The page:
So a funny thing happened today…
I was researching the visuals used by Neurosis – a post-metal band who, to me, sound like a post-apocalyptic soundscape, regularly building gradually from gentle serenity to intense, aural assaults. They paint the soundtrack to an ambiguous world between dystopia and utopia. It’s not too often that I will have a Neurosis session but when I do, it’s enveloping and normally lasts hours. Their music is both terrifying and beautiful – damn this band make me enjoy feeling uneasy.
The stagecraft and ‘performance’ for a band as evocative as this, needs to be carefully considered; a few images cobbled together and projected behind them as they play would be a disservice to the range and artistry of their music.
Enter: Josh Graham.
Graham, up until recently, was a member of Neurosis (at least to the point of being listed on their wikipedia and included in a lot of band photos). His role in the band was that of visual artist, with all imagery from album covers to performance accompanying projections created by him. That’s mental! I’ve never heard of anything like it – maybe a particular member who took on most of the visual roles but never a band member who didn’t technically provide any music (let’s not get into turntables…)
I think this is very telling of Neurosis as a whole – their ethos and dedication towards presenting an overall performance piece. In many ways, they are the musical side of much of what I’ve discussed in this blog. The sheer fact that they don’t approach a designer having finished their product but had a designer throughout the birth, development and completion of an album is really innovative to me. It ensures that the music and the visuals sync perfectly. The themes are fully fleshed and explored; expertly crafted to create a coherent, multi-sensory narrative to a point that I don’t think could be achieved by working as separate entities.
Where it gets funny though is that I only found all this out today, despite having been a fan for years. I had never watched any of their live footage nor been lucky enough to see them in person. So my uni studies have led me back to the music side, reinvigorated and increasing my appreciation of Neurosis – each aspect is informing the other, it’s rather lovely.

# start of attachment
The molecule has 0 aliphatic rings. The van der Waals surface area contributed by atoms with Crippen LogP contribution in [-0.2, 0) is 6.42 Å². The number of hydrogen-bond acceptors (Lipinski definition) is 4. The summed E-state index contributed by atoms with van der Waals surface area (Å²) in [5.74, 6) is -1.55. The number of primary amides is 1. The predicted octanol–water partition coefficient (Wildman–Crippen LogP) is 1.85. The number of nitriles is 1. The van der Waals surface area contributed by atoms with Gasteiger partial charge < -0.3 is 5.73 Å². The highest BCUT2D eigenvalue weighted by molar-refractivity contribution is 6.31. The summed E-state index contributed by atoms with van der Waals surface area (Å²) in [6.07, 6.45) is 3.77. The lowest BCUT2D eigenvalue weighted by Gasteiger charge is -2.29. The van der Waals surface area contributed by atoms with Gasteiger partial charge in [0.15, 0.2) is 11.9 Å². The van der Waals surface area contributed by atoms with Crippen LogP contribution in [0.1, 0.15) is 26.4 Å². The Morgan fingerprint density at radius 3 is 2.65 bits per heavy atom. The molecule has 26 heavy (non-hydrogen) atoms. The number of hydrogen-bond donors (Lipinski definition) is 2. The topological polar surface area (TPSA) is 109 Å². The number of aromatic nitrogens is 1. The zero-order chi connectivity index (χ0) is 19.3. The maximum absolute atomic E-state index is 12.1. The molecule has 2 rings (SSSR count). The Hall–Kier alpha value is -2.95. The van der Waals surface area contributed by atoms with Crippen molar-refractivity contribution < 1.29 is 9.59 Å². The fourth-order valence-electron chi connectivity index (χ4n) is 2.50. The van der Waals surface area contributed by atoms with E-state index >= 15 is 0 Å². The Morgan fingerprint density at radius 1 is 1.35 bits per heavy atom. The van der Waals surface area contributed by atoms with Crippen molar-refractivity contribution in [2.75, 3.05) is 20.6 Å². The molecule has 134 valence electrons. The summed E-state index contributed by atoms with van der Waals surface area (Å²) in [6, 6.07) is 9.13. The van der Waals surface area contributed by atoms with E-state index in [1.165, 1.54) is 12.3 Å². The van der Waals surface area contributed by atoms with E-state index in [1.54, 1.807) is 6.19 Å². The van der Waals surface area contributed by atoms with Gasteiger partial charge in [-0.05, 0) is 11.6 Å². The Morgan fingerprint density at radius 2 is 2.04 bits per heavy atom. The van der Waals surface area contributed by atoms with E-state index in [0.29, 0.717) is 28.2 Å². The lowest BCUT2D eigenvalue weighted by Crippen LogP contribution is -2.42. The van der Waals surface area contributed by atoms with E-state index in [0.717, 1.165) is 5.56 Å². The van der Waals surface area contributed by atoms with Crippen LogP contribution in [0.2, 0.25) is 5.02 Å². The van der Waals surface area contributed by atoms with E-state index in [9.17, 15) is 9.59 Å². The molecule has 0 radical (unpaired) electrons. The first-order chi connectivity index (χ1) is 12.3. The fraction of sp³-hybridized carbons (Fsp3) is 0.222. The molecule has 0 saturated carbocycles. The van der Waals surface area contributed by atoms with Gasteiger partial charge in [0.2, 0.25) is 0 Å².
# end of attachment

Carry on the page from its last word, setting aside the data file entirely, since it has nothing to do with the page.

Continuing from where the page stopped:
The frustrating thing though, is that Neurosis have never been a band to chase critical acclaim. Having existed since 1985, they have impacted the music world and are regarded highly in certain circles but all members lead their own lives – the guitarist is an elementary school teacher. This I also respect although it does mean that not much information about their creative processes and Graham’s work is available online. I have found his personal email address though so have requested that I interview him and am feeling hopeful that I’ll get a reply. He does seem to be quite busy these days though, having amicably split with Neurosis last year and since produced work for Jay-Z, Soundgarden and Mastodon.
Warning: Viewing may result in the foetal postion
For Neurosis’s live shows at least, Graham generally creates mono-chromatic projections to accompany the music. These are carefully edited to sync with the music completely. The cuts though are often erratic and irregular and are not completely restricted to the beat of the song but do definitely feel deeply entwined with the music. The film also replicates the dynamics of the song through subject matter, speed of cut and overall intensity. That said, after climatising to the way in which the audio and visuals work together, this can often seem to be reversed with the video itself often seeming to herald a shift in the music – I don’t think I’ve seen that before, it’s stunning. He also often uses motifs – pieces of imagery that will recur throughout a performance. For example, many of the films he made for songs from Given to the Rising (pictured top) contain antlers and horns, often in geometric patterns. Another element I have picked up on is the presence, or perhaps more notably the absence of human figures. Dynamic shifts in the music are often be accompanied by some sort of shift in the film. In the video above, Graham intensifies the gradual build to a climactic riff by flashing images of an outstretched hand and contorted limbs which then give way to full human silhouettes once the riff hits. I’d be curious to find out how Graham sources the content for these videos. Some of it looks as though it may be self shot but much of it seems to be stock footage. On top of this he often animates intriguing and often indistinct forms that will steadily grow more fathomable as new perspectives are provided. This gives the films great intrigue as well as forcing the audience to consider what they are seeing. Not only that but it reflects the dystopian ambiguity of Neurosis’s music.